For the recently diagnosed

If you could go back to the day you (or a loved one) got a diagnosis, what would you tell yourself?


LHON blogs

I just found a good about LHON by a woman named Maria. Maria was affected by LHON a couple of years ago, and has quickly become a very visible and important part of the global LHON effort.

Her blog is here: http://www.girlgoneblind.com/

What other LHON blogs do you follow?

A great blog written with humour and warmth and pulling no punches. I met Maria at the US LHON Patient day in Washington last year and she has quickly become a linchpin of the US community and supporter of fundraising for LHON research. The blog outlines some of this work as well as the frustrations but also fun of daily life with vision impairment. LHON is not a club anyone chooses to join, but once you are enrolled you might as well enjoy it as best you can!


http://blindgirlscanrockheels.com by Jessica Loomer is also great fun!

http://visionfora.blogspot.com by Penny Duffy chronicles one mom's journey through LHON with her young daughter.


Being a mother of a LHON child

Bearer mothers count with a major role in this pathology. They are used to feel guilty about their children's development. Those who have gone through this have much to do helping others. Those who are thinking about having children, have much to hear. Those who are facing their children's debut can rely on the members of this community.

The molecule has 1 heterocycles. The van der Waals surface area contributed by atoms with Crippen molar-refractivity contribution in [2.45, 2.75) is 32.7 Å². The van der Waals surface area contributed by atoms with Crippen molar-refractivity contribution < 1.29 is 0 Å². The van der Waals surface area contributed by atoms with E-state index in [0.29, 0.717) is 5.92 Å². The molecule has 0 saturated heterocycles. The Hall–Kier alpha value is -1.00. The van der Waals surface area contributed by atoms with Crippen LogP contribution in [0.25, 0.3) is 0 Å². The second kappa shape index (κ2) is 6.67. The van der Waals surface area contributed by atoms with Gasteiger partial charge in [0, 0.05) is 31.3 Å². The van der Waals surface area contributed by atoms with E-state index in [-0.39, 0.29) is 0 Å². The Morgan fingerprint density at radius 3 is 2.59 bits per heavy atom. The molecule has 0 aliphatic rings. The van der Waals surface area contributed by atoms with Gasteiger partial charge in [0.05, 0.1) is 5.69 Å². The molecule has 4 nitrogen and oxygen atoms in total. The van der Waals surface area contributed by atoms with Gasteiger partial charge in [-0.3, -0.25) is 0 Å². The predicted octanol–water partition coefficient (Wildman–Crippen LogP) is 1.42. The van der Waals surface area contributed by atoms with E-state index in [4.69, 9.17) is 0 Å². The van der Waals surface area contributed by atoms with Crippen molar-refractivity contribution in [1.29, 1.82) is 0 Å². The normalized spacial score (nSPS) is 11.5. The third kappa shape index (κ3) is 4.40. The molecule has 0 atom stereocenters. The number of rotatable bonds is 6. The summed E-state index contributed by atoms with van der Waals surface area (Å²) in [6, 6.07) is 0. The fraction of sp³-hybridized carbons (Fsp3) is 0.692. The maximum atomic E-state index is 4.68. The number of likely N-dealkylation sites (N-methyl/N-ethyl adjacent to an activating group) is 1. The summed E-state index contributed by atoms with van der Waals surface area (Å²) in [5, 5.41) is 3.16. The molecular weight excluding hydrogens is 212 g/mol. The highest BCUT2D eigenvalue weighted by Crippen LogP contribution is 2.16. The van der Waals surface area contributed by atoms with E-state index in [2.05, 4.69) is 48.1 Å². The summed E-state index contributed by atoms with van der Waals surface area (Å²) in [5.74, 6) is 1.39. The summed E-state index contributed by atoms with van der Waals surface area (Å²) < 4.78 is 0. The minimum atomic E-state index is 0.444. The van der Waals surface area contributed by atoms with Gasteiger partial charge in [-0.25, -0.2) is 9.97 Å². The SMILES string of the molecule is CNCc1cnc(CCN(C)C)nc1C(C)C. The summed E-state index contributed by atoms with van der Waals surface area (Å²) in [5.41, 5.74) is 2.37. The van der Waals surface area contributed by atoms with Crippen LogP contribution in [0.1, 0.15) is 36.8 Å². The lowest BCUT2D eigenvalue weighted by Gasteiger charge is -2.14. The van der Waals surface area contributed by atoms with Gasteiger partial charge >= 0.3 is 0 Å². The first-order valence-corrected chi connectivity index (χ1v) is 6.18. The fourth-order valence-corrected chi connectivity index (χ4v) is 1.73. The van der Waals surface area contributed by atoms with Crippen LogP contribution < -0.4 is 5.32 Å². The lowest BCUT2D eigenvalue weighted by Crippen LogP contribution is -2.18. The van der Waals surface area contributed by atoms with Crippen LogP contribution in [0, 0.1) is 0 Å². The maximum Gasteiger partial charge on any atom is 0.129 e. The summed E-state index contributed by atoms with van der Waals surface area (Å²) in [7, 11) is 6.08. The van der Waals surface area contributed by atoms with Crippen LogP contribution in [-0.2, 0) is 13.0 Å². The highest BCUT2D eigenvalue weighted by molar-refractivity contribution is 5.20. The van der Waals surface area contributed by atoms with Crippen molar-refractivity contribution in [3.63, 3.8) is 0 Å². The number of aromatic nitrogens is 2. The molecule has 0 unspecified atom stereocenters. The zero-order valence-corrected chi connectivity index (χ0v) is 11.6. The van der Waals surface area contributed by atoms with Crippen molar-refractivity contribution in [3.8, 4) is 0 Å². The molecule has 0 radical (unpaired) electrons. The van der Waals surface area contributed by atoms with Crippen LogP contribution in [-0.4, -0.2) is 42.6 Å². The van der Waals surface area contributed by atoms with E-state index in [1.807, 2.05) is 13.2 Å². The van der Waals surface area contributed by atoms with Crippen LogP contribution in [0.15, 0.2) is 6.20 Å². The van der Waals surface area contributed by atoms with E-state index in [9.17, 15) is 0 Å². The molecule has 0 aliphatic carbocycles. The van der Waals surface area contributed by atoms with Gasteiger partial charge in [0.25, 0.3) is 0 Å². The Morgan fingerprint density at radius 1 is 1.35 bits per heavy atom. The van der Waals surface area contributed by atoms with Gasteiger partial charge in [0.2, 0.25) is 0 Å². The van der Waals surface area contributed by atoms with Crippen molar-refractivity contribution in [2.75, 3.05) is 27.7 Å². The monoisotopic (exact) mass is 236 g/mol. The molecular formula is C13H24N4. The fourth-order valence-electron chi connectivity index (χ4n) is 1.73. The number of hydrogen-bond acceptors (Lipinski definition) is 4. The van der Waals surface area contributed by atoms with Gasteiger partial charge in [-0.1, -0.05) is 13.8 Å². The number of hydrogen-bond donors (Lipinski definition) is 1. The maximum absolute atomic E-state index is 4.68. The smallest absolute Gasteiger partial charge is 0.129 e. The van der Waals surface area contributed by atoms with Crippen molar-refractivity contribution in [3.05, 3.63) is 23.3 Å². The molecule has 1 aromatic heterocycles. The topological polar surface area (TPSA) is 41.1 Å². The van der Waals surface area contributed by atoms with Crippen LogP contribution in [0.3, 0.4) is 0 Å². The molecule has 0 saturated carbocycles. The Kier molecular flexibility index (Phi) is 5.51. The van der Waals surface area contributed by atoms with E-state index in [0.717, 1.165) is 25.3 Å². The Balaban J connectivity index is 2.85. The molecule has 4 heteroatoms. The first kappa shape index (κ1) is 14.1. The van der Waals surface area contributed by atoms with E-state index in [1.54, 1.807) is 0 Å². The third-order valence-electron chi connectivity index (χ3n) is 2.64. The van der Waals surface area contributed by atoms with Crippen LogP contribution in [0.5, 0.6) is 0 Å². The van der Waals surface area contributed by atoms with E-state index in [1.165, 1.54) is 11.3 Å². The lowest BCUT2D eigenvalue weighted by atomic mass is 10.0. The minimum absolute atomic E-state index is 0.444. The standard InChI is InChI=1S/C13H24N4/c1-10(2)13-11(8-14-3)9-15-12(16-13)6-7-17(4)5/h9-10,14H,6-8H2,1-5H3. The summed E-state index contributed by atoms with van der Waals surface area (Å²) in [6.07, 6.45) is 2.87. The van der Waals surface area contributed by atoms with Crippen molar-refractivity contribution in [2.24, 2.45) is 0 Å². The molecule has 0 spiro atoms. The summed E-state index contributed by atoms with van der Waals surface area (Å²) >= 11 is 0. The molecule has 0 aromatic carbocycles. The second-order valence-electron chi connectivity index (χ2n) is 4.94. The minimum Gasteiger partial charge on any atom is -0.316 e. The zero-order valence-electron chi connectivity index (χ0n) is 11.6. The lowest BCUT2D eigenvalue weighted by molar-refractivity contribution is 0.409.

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I am also a bearer of the disease but it hasn't developed yet. I have a 5 year old son and of course I am worried that he could develop it, my cousins, a boy and a girl, have developed it in different levels. When I found out about it I was seeking to have another child, and that supposed quite a shock, actually it was hard for me to accept that if I had another child, it wouldn't be a healthy one, and that has conditioned our decision, we thought about a donation, to chose the gender, to chose a girl because it would have less possibilities of developing the disease, but I thought I will leave her the same situation that I had at that moment, to chose if having children or not because of the fact of transmitting the disease. We thought about egg donation, but for me it was difficult that it wouldn't be mine. And when the matter of London, of the third parent arose, I contacted clinics and researchers to see how the matter would go. Afterwards I spoke to ASANOL and it seems that through them it will be easier, though the thing goes slowly. Now we have appointed ourselves for the United States test, although we first want to speak to the doctors to see what guarantees or conditions they give us. And if not, we will wait for the third parent from London, if it doesn't take too long...